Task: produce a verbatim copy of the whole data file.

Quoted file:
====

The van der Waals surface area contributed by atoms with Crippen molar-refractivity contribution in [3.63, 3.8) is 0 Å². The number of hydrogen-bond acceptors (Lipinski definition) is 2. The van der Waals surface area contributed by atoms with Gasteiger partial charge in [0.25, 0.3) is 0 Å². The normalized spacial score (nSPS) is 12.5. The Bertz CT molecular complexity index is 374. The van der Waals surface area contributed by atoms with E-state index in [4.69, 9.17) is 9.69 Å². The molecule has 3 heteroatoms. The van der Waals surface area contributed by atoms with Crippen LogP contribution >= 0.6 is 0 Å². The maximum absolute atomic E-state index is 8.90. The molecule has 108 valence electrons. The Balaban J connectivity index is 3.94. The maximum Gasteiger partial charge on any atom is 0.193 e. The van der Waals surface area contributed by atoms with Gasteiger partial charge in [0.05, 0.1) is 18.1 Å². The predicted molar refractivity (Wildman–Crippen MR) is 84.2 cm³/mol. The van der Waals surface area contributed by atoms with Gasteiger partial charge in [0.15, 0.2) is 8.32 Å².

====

The van der Waals surface area contributed by atoms with Crippen molar-refractivity contribution in [3.63, 3.8) is 0 Å². The number of hydrogen-bond acceptors (Lipinski definition) is 2. The van der Waals surface area contributed by atoms with Gasteiger partial charge in [0.25, 0.3) is 0 Å². The normalized spacial score (nSPS) is 12.5. The Bertz CT molecular complexity index is 374. The van der Waals surface area contributed by atoms with E-state index in [4.69, 9.17) is 9.69 Å². The molecule has 3 heteroatoms. The van der Waals surface area contributed by atoms with Crippen LogP contribution >= 0.6 is 0 Å². The maximum absolute atomic E-state index is 8.90. The molecule has 108 valence electrons. The Balaban J connectivity index is 3.94. The maximum Gasteiger partial charge on any atom is 0.193 e. The van der Waals surface area contributed by atoms with Gasteiger partial charge in [0.05, 0.1) is 18.1 Å². The predicted molar refractivity (Wildman–Crippen MR) is 84.2 cm³/mol. The van der Waals surface area contributed by atoms with Gasteiger partial charge in [0.15, 0.2) is 8.32 Å².